Life’s leaky faucet

By |2018-01-16T08:04:51-05:00January 5th, 2012|Opinions|

Parting Glances

At my advanced age I’ve come to realize I really don’t exist. With the exception of the IRS, my creditors, my column’s faithful baker’s dozen fans, my friends. I’m a nobody, and an old nobody at that. Sigh. It happens.
Of the seven billion persons on this over-crowded, truculent planet, how many care that I’m but one more bug in the trained flea circus of life?
Everyone knows of course that in Gay US of A oldsters (anyone over 39) are space ghosts, keening but seldom seen. If you don’t believe me, ask yourself how many folks do you know of who are willing to admit to being 39? or willing to associate with persons alleged to be of antsy age?
We seniors are last season’s limp linguine. And, horror of horrors, us GOPs (gay old potboilers) have weak knees, fixed opinions, sleep apnea, bladder leakage, and not infrequently read newspapers. Youngsters don’t.
I suppose that’s kinda good. Being eternally pretty is a great burden on society. And God knows the hardest years to be eternally pretty are between 39 and 50 (I got to 45 and came unglued). After that it’s why the heck bother. Why diet? Do yoga! Stop drinking? Give up smoking! Sleep eight hours. Nobody cares one way or t’other. Do the honorable thing. Just go to pot. (But legally.)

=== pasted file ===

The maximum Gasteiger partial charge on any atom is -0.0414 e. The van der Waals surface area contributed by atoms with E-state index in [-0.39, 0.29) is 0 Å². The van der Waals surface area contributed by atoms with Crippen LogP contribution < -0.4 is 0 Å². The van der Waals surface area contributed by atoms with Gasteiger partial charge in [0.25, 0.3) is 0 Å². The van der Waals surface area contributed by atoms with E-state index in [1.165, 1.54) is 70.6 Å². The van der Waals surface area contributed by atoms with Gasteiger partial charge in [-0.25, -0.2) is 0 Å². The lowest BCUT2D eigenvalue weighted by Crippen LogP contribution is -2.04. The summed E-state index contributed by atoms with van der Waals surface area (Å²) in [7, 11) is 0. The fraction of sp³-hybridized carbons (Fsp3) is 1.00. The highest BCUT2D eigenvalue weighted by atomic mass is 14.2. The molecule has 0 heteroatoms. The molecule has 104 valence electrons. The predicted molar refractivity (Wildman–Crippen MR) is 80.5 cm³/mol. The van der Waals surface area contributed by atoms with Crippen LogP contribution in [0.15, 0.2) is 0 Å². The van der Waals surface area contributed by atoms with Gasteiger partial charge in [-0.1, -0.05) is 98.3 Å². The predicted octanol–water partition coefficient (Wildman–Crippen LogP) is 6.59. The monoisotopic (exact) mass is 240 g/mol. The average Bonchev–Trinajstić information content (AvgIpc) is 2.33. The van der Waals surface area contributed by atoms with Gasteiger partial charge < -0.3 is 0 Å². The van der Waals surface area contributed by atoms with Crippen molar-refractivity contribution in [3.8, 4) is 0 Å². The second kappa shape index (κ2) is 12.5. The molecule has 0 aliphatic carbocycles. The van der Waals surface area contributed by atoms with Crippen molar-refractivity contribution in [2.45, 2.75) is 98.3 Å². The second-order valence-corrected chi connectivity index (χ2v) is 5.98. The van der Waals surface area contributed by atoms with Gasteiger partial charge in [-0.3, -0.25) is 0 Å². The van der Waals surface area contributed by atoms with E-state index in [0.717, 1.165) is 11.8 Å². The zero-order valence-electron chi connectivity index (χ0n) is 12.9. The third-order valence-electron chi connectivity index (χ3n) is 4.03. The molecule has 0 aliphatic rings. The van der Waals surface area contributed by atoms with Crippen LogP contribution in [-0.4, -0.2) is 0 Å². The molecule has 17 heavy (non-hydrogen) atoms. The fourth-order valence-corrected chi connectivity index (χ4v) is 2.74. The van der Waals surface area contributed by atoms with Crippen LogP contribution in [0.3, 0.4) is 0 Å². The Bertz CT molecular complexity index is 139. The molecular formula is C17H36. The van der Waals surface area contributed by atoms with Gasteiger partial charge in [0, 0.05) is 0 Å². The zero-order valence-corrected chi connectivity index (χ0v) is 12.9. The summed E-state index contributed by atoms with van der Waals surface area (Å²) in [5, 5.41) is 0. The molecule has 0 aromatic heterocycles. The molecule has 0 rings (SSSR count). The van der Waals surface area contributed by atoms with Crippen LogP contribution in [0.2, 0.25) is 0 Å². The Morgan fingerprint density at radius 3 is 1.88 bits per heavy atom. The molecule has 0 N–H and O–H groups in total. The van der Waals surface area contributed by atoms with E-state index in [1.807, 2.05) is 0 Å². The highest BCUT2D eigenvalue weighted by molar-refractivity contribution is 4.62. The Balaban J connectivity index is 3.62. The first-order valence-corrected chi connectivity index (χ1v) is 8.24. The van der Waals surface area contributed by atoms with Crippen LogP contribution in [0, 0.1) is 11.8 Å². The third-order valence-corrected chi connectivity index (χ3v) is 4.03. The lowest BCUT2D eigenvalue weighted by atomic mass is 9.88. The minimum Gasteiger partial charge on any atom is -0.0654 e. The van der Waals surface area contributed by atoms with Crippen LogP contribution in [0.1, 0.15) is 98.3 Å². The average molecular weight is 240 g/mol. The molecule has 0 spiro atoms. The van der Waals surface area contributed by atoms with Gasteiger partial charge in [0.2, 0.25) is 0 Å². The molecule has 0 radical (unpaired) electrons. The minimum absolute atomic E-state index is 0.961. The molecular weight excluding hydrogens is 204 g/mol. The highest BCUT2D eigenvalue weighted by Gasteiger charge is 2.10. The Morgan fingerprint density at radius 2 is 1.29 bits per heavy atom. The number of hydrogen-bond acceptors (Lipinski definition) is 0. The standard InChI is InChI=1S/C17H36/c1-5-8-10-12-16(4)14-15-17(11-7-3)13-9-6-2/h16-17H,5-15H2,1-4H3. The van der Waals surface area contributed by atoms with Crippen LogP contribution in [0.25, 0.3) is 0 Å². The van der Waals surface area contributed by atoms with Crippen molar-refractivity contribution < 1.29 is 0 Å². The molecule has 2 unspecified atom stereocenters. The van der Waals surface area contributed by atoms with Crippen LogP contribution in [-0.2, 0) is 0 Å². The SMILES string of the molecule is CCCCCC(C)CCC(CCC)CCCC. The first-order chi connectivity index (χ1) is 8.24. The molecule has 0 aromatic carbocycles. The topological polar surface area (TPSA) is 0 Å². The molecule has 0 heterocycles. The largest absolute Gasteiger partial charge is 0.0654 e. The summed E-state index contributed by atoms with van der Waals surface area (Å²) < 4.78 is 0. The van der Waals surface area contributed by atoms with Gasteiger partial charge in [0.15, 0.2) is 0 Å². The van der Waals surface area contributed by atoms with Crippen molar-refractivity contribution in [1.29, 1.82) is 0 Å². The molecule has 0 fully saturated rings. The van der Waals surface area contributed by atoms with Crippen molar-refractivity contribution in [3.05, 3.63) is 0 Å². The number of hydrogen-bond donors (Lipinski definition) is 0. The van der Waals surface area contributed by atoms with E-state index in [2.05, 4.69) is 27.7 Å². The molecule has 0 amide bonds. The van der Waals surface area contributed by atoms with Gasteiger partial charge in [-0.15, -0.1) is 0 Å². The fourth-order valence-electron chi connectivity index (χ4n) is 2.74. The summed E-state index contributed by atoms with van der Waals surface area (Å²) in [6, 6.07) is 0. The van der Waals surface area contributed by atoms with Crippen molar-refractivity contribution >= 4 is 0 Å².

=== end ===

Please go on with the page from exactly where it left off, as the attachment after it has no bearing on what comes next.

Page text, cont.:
Yes, Captain Invisible. Shazam! You’re over the hill. Stop dyeing your hair. Don’t bother with transplants (top or bottom). Forget personal trainers. Leave the Viagra, yohimbe, and horny goat weed alone. Your salad days are over. It’s chunky canned noodle soup from here on in.
You think I’m kidding. I’m not. At Thanksgiving I thought I’d peek into one of Chicago’s popular gay spots – Faucet’s (or some such leaky place) – just to see how the young plumbers plumb, and bingo! I got stopped before I could put one pleated trowser inside the door.
DOOR GUY: “Got three pieces of ID?” TROWSER: “You’re kidding. Man, I’m into Social Security. Why in the world do I need to prove it? I’m harmless – reasonably.” DOOR GUY: “Sorry, don’t croak. I don’t make rules. I enforce them. It’s too crowded inside anyway! Nothin’ to see.” TROWSER: “Or be seen by.”
I coulda made a scene – I’m a sequin karate belter – but not wanting to besmirch the honor of our line-backing Go Bluers – or Go Blowers – I held my peace.
The evening wasn’t a zero. Not far from Faucet’s there’s a nice, scenic go-go bistro, The Lucky Shoe Horn. It thoughtfully caters to us mature types – plus or minus a few decades – with a nonstop bevy of proverbial “barefoot boys with cheeks of tan”.
I know it’s a tad declasse, but for a token of financial support – a dollar or two to help ensure, er, insure, the collective family jewels – said interpreters of the liberal dance arts are quite willing to prove seven billion inhabitants of this wacky planet wrong. I actually do exist.
And, like everyone else over the hill, apparently can be had for the asking (and/or the undertaking).

About the Author:

Charles Alexander